Very little of the Cross Keys battlefield has been preserved, but fortunately it is still farmland.
This sign is alongside SR 276. In order to read it you will need to pull off the side of the road, onto the grass. There is no pull off or parking area.
Here is the view, immediately behind the sign, looking out onto what was the battlefield.
There is a small preserved area along the ridge behind Mill Creek, a critical position on the line. This was the site of Milroy's attack.
Here is the view along the ridge, where the Confederate line was deployed. It is a very stout defensive position above a very steep ravine.
This is the path the skirmishers from the 15th Alabama used to scurry back up the ridge. It is a very steep climb.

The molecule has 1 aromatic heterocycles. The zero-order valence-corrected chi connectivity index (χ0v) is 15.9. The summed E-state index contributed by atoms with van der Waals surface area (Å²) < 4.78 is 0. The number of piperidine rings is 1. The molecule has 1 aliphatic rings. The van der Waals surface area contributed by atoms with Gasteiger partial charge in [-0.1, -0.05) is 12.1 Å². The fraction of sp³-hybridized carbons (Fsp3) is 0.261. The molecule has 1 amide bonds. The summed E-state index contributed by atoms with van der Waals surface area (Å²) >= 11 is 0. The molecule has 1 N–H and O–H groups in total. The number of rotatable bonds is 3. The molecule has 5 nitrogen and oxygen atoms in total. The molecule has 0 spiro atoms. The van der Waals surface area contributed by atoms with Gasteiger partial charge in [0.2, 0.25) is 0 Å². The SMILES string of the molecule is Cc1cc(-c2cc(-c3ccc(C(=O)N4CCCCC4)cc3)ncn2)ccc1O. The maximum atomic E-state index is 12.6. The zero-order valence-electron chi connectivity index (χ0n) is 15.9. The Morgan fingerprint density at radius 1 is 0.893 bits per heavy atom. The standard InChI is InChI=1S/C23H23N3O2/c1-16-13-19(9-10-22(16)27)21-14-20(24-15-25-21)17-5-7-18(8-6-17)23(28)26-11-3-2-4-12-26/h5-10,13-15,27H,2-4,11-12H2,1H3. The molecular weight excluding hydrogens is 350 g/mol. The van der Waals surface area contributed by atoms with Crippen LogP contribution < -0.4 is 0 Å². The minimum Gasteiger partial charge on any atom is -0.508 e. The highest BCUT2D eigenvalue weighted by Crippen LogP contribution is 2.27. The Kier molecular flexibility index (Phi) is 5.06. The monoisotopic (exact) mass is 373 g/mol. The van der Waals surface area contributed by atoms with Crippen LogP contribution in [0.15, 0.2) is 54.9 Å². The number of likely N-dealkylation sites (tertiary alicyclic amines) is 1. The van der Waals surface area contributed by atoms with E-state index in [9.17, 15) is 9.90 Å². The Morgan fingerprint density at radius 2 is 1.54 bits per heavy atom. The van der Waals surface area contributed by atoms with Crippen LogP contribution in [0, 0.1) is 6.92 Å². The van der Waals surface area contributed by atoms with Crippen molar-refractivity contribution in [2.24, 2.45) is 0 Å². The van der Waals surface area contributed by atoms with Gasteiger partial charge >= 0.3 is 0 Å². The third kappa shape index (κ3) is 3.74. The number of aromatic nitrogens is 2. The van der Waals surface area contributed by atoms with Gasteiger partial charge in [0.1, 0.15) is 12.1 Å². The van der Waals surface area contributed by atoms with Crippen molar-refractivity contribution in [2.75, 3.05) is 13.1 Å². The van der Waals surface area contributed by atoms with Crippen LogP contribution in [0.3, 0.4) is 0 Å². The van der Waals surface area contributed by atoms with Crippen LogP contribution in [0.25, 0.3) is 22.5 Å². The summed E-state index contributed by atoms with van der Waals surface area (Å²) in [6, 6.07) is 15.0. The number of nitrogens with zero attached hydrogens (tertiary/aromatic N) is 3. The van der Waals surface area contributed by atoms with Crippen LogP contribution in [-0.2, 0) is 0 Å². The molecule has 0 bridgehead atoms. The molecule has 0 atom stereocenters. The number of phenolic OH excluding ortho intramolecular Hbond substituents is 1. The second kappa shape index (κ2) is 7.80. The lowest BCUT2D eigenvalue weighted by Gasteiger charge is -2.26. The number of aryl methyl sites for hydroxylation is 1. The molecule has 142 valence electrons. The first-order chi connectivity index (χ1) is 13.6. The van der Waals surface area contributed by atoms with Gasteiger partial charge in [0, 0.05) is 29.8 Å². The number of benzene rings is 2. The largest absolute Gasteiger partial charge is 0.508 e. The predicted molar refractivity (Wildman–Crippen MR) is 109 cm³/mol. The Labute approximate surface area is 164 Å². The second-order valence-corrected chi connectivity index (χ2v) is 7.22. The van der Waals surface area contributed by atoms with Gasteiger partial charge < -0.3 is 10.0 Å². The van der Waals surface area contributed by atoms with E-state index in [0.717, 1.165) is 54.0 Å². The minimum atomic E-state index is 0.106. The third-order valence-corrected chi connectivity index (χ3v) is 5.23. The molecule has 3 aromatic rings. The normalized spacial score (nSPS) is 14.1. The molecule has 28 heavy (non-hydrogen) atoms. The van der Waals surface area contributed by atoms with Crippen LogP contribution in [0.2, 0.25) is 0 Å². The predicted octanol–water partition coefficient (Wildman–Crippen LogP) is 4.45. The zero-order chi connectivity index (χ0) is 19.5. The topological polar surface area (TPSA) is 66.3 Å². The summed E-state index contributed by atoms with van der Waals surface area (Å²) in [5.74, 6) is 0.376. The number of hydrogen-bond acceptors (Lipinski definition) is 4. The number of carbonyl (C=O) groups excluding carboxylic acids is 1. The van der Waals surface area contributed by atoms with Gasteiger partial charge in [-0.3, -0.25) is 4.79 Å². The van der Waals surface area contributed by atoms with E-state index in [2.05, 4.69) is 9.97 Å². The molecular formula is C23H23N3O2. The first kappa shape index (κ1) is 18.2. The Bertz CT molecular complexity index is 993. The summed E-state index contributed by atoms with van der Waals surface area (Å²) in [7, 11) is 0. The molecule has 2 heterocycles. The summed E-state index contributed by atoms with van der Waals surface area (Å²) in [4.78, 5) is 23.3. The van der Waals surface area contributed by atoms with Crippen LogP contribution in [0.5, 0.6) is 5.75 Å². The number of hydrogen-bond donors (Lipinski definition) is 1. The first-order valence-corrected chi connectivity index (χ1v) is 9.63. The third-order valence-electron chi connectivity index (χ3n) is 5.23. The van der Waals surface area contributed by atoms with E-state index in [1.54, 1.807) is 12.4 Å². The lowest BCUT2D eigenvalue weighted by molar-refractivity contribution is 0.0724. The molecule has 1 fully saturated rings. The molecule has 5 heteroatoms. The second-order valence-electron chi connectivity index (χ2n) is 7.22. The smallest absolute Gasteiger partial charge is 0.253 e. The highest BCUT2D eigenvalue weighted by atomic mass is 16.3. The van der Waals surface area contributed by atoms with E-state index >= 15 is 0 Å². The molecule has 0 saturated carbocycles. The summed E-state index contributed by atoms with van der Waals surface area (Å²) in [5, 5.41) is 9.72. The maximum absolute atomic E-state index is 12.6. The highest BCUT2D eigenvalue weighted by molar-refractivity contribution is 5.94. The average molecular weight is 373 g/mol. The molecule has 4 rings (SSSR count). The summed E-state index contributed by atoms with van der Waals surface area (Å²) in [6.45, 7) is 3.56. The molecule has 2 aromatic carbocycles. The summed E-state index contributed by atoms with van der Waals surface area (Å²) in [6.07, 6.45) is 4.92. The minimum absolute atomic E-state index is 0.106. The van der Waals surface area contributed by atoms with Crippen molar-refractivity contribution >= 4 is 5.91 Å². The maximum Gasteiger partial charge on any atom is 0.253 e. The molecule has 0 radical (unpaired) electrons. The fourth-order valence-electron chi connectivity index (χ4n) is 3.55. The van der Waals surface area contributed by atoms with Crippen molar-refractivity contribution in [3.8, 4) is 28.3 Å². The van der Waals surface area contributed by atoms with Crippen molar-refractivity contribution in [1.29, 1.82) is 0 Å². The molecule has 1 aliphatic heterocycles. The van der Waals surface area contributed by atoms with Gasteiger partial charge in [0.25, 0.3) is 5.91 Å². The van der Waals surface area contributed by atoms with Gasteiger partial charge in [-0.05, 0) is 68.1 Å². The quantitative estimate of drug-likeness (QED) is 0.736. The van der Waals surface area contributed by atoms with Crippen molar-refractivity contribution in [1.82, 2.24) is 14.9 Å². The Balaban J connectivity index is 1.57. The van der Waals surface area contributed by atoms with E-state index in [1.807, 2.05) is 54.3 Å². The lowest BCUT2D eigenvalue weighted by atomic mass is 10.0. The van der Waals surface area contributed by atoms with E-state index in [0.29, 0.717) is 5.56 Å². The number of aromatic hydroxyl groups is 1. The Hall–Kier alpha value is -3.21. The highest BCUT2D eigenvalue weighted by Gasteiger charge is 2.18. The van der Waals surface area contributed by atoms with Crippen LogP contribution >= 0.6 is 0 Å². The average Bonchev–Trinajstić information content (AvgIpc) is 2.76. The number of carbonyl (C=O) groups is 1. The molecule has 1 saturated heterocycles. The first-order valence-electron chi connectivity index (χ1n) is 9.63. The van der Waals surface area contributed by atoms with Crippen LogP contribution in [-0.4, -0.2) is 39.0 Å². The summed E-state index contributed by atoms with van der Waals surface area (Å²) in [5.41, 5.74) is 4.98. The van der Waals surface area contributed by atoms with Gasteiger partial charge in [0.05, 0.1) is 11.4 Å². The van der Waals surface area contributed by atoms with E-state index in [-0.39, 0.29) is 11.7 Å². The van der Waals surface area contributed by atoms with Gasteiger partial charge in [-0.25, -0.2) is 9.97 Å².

This shot was taken near the bottom of the ravine, facing what would have been the Federal line. The picture doesn't do justice to how steep the two hills are, and how deep the intervening ravine.
Despite Milroy's later claim that he was “thunderstruck” by Fremont's order to withdraw, I seriously doubt the Federals could have come down that ridge, into that ravine and then up the next hill, without being annihilated. I suspect that at the time, Milroy was relieved not to have to try. The unnamed soldier who described it as "an amphitheater of hills from which twice Fremont's force could not have dislodged him" got it right, it seems to me.
Finally, these shots are from what would have been the Confederate right/Federal left--the scene of the counterattack by the 25th and 13th Virginia. The signs are on private property. It is necessary to pull off the road (there is no parking area) and walk to them.